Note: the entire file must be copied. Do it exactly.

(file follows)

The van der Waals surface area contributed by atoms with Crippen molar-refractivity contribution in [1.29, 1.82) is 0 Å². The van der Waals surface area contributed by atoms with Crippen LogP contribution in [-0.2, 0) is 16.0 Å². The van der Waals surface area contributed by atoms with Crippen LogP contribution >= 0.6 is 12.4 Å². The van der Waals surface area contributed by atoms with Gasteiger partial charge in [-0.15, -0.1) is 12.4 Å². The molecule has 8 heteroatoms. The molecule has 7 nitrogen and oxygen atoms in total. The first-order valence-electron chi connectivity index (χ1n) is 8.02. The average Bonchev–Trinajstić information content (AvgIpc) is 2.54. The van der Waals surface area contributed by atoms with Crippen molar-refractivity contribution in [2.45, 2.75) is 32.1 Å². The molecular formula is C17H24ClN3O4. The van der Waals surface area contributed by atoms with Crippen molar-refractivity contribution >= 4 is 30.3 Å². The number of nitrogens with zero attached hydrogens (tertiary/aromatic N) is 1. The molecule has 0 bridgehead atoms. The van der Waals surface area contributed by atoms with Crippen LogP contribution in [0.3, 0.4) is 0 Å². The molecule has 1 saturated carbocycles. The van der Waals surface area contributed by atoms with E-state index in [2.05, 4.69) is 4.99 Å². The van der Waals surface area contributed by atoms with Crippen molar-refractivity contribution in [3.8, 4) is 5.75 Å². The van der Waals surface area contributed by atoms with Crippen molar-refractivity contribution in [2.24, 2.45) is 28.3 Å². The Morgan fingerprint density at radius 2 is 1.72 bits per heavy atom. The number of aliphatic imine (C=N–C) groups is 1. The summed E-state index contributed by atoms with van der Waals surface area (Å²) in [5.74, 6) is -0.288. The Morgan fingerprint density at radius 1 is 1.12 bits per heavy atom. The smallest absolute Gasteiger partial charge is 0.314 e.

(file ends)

The van der Waals surface area contributed by atoms with Crippen molar-refractivity contribution in [1.29, 1.82) is 0 Å². The van der Waals surface area contributed by atoms with Crippen LogP contribution in [-0.2, 0) is 16.0 Å². The van der Waals surface area contributed by atoms with Crippen LogP contribution >= 0.6 is 12.4 Å². The van der Waals surface area contributed by atoms with Gasteiger partial charge in [-0.15, -0.1) is 12.4 Å². The molecule has 8 heteroatoms. The molecule has 7 nitrogen and oxygen atoms in total. The first-order valence-electron chi connectivity index (χ1n) is 8.02. The average Bonchev–Trinajstić information content (AvgIpc) is 2.54. The van der Waals surface area contributed by atoms with Crippen molar-refractivity contribution in [2.45, 2.75) is 32.1 Å². The molecular formula is C17H24ClN3O4. The van der Waals surface area contributed by atoms with Crippen molar-refractivity contribution >= 4 is 30.3 Å². The number of nitrogens with zero attached hydrogens (tertiary/aromatic N) is 1. The molecule has 0 bridgehead atoms. The van der Waals surface area contributed by atoms with Crippen LogP contribution in [0.3, 0.4) is 0 Å². The molecule has 1 saturated carbocycles. The van der Waals surface area contributed by atoms with E-state index in [2.05, 4.69) is 4.99 Å². The van der Waals surface area contributed by atoms with Crippen molar-refractivity contribution in [3.8, 4) is 5.75 Å². The van der Waals surface area contributed by atoms with Crippen molar-refractivity contribution in [2.24, 2.45) is 28.3 Å². The Morgan fingerprint density at radius 2 is 1.72 bits per heavy atom. The number of aliphatic imine (C=N–C) groups is 1. The summed E-state index contributed by atoms with van der Waals surface area (Å²) in [5.74, 6) is -0.288. The Morgan fingerprint density at radius 1 is 1.12 bits per heavy atom. The smallest absolute Gasteiger partial charge is 0.314 e.